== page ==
Following closely on the heels of my (admittedly quite late) look back at our October issue, let’s take a gander at the November book, which is headlined by a cover feature on well-known shoe and apparel brand Timberland. Our second issue under our sleek new masthead and tagline also features our annual look at the travel marketing space and an update on the technological advances driving the expanding home shopping space. And, as usual, there’s the latest look at media billings statistics, as well as a trove of intriguing thoughts and opinions in our column well. Let’s take a look at the issue’s highlights and how the key stories came together.
- In early June, I attended an educational session at the IRCE event in Chicago featuring Timberland’s Frank Hwang and representatives of Olapic, an agency specializing in maximizing the effects of user-generated content. Rightfully intrigued by the success of the company’s “We Built It, You Made It” campaign for its iconic Yellow Boot (yes, that’s Frank sporting a pair on the cover), I spoke with Frank and the Olapic team after the session. Upon returning home, I was connected with Nora Garrity, Timberland’s senior PR manager. With Nora’s tremendous assistance, we began to build what became this three-pronged cover feature, which includes interviews with Frank, Mike Isabella, the company’s consumer engagement director (also on the cover), and Jim Davey, Timberland’s vice president of marketing. If you missed the link above, click here for Timberland’s story of using performance-based marketing to promote such a strong brand in this consumer-centric era (and, yes, the headline indeed comes from the classic John Coltrane song/album): Giant Steps
- One of our key freelancers, Nicole Urso Reed, says urges for one-stop shopping and personalized service are tweaking travel marketing in new and different ways. Yes, the power of the Expedias, Orbitzes, and other all-in-one discounters is here to stay. But discerning travelers are seeking more: more chances to check out reviews and book in the same place (think TripAdvisor); and more opportunities to create their own specialized itineraries with the help of local or demographic experts — think old-school travel agents, but better. Check out the story for more: All-Inclusive Adventures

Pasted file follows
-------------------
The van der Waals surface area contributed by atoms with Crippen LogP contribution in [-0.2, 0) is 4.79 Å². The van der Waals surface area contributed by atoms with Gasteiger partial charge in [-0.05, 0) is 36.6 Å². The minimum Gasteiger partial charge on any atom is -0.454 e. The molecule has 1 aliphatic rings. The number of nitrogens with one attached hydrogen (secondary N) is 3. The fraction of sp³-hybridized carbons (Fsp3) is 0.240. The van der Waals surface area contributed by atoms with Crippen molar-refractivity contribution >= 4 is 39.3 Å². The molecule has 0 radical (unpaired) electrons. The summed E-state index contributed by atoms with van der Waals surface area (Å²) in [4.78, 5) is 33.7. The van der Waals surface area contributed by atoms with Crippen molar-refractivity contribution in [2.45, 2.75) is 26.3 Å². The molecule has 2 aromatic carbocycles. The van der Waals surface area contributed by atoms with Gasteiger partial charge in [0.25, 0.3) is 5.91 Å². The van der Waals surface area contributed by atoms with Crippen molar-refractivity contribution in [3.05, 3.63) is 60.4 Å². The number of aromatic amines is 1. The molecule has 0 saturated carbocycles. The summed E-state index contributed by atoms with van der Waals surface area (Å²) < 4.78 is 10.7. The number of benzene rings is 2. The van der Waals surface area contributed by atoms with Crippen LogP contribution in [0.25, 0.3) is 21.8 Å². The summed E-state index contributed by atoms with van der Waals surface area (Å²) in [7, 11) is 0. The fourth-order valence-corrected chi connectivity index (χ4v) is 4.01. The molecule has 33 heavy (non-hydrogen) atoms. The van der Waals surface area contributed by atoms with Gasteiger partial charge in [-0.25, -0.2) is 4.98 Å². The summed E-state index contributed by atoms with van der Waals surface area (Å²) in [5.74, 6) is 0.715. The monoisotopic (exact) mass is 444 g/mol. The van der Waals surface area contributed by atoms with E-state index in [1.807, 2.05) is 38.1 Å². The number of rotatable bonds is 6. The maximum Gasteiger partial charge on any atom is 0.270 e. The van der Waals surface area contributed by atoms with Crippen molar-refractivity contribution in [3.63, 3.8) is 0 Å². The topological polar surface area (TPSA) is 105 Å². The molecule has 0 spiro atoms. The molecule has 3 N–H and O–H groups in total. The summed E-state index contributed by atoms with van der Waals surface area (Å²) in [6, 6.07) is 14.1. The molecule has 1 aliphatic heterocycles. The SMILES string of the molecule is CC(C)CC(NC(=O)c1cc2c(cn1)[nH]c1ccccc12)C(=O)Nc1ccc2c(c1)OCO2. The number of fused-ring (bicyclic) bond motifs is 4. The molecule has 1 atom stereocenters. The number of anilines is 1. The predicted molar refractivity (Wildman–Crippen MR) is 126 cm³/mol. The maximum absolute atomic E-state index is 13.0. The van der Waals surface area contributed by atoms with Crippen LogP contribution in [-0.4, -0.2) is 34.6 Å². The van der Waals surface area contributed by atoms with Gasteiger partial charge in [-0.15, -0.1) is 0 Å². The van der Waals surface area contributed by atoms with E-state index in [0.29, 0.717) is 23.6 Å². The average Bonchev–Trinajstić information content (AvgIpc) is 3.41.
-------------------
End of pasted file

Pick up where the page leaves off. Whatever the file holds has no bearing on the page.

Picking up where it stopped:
- As anyone who’s been around more than a few years knows, the home shopping TV networks are the (still living) ancestors of today’s e-commerce megasites. So, if you thought that QVC acquiring HSN and becoming the nation’s third-largest e-commerce player was the story of the year in home shopping, well … yea, you’re right. But, as usual, freelancer Bridget McCrea digs deeper to find that some of the smaller, more nimble players are driving advances in the home shopping space, particularly through the use of mobile apps and other digital technologies. Here’s that link again: Home Shopping’s Digital Evolution
- Our monthly direct response TV and radio media billings research focuses on second-quarter 2017 short-form DRTV research provided by our partner Kantar Media. After ending a bit of a losing streak during the second-half of 2016, the short-form space has continued gaining ground in the first half of this year. As a matter of fact, 2Q results left the short-form market up by more than $327 million during 2017’s first six months compared to the same period of the year earlier. For a full look at 2Q 2017 short-form DRTV media billings, click here: Short-Form DRTV Billings Reach a Year’s Worth of Hikes
- The November issue also features a trio of solid submissions in our column section:
- In a strong Media Zone piece, Koeppel Direct‘s Peter Koeppel delivers five suggestions on how to reach the coveted millennial market.
- In a timely Support Services column, Moulton Logistics‘ Patrick Moulton says a marketer’s job is only half done when they make it to a home shopping network. With more home shopping outlets now preferring drop-shipping, what do marketers need to know about this particular back-end service?
- Barbara Kerry‘s Production House column tackles the other end of the generational spectrum, as Script to Screen‘s leader says that TV remains a powerful tool to reach Boomers, who still hold much of the nation’s spending power.
- Finally, the inspiration for my Editor’s Note column about valuing the power of experiences over the accumulation of things (and what that might mean for marketers) came partly from an October spent attending the National League playoffs and World Series at Dodger Stadium. Though my childhood team (yes, the Dodgers) eventually lost Game 7 of a great World Series to the Houston Astros, the experience of attending all eight of L.A.’s 2017 home playoff games is one that will live with me forever. Reaching consumers’ indelible memories to create an emotional attachment to a brand is a strategy as old as advertising itself (just see the “Mad Men” clip I reference in the column). But what’s different about consumers today? That’s where the column has some thoughts you might carry ahead: Consumers Can Power Campaigns With Powerful Experiences
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